Quantile Regression

New in version 2.0.0.

The script is inspired by this awesome example in sklearn: https://scikit-learn.org/stable/auto_examples/ensemble/plot_gradient_boosting_quantile.html


The feature is only supported using the Python, R, and C packages. In addition, quantile crossing can happen due to limitation in the algorithm.

import argparse
from typing import Dict

import numpy as np
from sklearn.model_selection import train_test_split

import xgboost as xgb

def f(x: np.ndarray) -> np.ndarray:
    """The function to predict."""
    return x * np.sin(x)

def quantile_loss(args: argparse.Namespace) -> None:
    """Train a quantile regression model."""
    rng = np.random.RandomState(1994)
    # Generate a synthetic dataset for demo, the generate process is from the sklearn
    # example.
    X = np.atleast_2d(rng.uniform(0, 10.0, size=1000)).T
    expected_y = f(X).ravel()

    sigma = 0.5 + X.ravel() / 10.0
    noise = rng.lognormal(sigma=sigma) - np.exp(sigma**2.0 / 2.0)
    y = expected_y + noise

    # Train on 0.05 and 0.95 quantiles. The model is similar to multi-class and
    # multi-target models.
    alpha = np.array([0.05, 0.5, 0.95])
    evals_result: Dict[str, Dict] = {}

    X_train, X_test, y_train, y_test = train_test_split(X, y, random_state=rng)
    # We will be using the `hist` tree method, quantile DMatrix can be used to preserve
    # memory (which has nothing to do with quantile regression itself, see its document
    # for details).
    # Do not use the `exact` tree method for quantile regression, otherwise the
    # performance might drop.
    Xy = xgb.QuantileDMatrix(X_train, y_train)
    # use Xy as a reference
    Xy_test = xgb.QuantileDMatrix(X_test, y_test, ref=Xy)

    booster = xgb.train(
            # Use the quantile objective function.
            "objective": "reg:quantileerror",
            "tree_method": "hist",
            "quantile_alpha": alpha,
            # Let's try not to overfit.
            "learning_rate": 0.04,
            "max_depth": 5,
        # The evaluation result is a weighted average across multiple quantiles.
        evals=[(Xy, "Train"), (Xy_test, "Test")],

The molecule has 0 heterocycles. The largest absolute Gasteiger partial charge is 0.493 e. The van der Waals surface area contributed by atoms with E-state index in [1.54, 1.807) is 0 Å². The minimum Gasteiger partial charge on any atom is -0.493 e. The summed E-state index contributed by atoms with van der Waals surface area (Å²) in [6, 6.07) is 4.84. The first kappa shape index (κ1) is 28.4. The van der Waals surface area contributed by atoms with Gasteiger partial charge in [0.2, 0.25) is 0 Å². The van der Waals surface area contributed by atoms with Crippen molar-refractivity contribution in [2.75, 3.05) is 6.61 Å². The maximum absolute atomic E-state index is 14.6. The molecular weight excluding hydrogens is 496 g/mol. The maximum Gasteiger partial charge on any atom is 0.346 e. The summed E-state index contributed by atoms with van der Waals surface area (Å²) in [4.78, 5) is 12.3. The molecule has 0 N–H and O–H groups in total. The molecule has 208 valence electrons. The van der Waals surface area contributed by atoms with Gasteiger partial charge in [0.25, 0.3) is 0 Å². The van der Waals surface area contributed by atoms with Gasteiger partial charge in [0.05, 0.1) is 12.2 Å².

xx = np.atleast_2d(np.linspace(0, 10, 1000)).T
    scores = booster.inplace_predict(xx)
    # dim 1 is the quantiles
    assert scores.shape[0] == xx.shape[0]
    assert scores.shape[1] == alpha.shape[0]

    y_lower = scores[:, 0]  # alpha=0.05
    y_med = scores[:, 1]  # alpha=0.5, median
    y_upper = scores[:, 2]  # alpha=0.95

    # Train a mse model for comparison
    booster = xgb.train(
            "objective": "reg:squarederror",
            "tree_method": "hist",
            # Let's try not to overfit.
            "learning_rate": 0.04,
            "max_depth": 5,
        evals=[(Xy, "Train"), (Xy_test, "Test")],
    xx = np.atleast_2d(np.linspace(0, 10, 1000)).T
    y_pred = booster.inplace_predict(xx)

    if args.plot:
        from matplotlib import pyplot as plt

        fig = plt.figure(figsize=(10, 10))
        plt.plot(xx, f(xx), "g:", linewidth=3, label=r"$f(x) = x\,\sin(x)$")
        plt.plot(X_test, y_test, "b.", markersize=10, label="Test observations")
        plt.plot(xx, y_med, "r-", label="Predicted median")
        plt.plot(xx, y_pred, "m-", label="Predicted mean")
        plt.plot(xx, y_upper, "k-")
        plt.plot(xx, y_lower, "k-")
            xx.ravel(), y_lower, y_upper, alpha=0.4, label="Predicted 90% interval"
        plt.ylim(-10, 25)
        plt.legend(loc="upper left")

if __name__ == "__main__":
    parser = argparse.ArgumentParser()
        help="Specify it to enable plotting the outputs.",
    args = parser.parse_args()

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